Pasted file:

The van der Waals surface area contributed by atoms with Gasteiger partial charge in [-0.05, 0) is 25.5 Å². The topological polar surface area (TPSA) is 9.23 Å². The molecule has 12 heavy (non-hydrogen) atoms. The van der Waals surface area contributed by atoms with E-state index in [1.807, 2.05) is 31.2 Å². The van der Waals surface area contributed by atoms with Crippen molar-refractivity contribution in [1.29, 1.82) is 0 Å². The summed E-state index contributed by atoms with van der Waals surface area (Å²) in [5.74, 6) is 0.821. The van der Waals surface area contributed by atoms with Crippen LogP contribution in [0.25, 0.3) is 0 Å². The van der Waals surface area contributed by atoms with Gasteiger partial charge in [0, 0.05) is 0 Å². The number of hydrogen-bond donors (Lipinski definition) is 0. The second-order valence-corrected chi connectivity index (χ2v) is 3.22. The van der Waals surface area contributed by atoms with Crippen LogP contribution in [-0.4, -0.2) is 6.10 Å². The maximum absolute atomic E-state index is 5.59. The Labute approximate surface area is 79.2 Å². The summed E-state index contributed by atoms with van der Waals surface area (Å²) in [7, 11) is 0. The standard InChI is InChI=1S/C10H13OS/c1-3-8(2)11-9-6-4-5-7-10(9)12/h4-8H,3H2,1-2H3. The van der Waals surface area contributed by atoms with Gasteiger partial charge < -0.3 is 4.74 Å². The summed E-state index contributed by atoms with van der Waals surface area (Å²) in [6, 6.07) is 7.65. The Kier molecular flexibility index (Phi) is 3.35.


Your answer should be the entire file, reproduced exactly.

The van der Waals surface area contributed by atoms with Gasteiger partial charge in [-0.05, 0) is 25.5 Å². The topological polar surface area (TPSA) is 9.23 Å². The molecule has 12 heavy (non-hydrogen) atoms. The van der Waals surface area contributed by atoms with E-state index in [1.807, 2.05) is 31.2 Å². The van der Waals surface area contributed by atoms with Crippen molar-refractivity contribution in [1.29, 1.82) is 0 Å². The summed E-state index contributed by atoms with van der Waals surface area (Å²) in [5.74, 6) is 0.821. The van der Waals surface area contributed by atoms with Crippen LogP contribution in [0.25, 0.3) is 0 Å². The van der Waals surface area contributed by atoms with Gasteiger partial charge in [0, 0.05) is 0 Å². The number of hydrogen-bond donors (Lipinski definition) is 0. The second-order valence-corrected chi connectivity index (χ2v) is 3.22. The van der Waals surface area contributed by atoms with Crippen LogP contribution in [-0.4, -0.2) is 6.10 Å². The maximum absolute atomic E-state index is 5.59. The Labute approximate surface area is 79.2 Å². The summed E-state index contributed by atoms with van der Waals surface area (Å²) in [7, 11) is 0. The standard InChI is InChI=1S/C10H13OS/c1-3-8(2)11-9-6-4-5-7-10(9)12/h4-8H,3H2,1-2H3. The van der Waals surface area contributed by atoms with Gasteiger partial charge < -0.3 is 4.74 Å². The summed E-state index contributed by atoms with van der Waals surface area (Å²) in [6, 6.07) is 7.65. The Kier molecular flexibility index (Phi) is 3.35.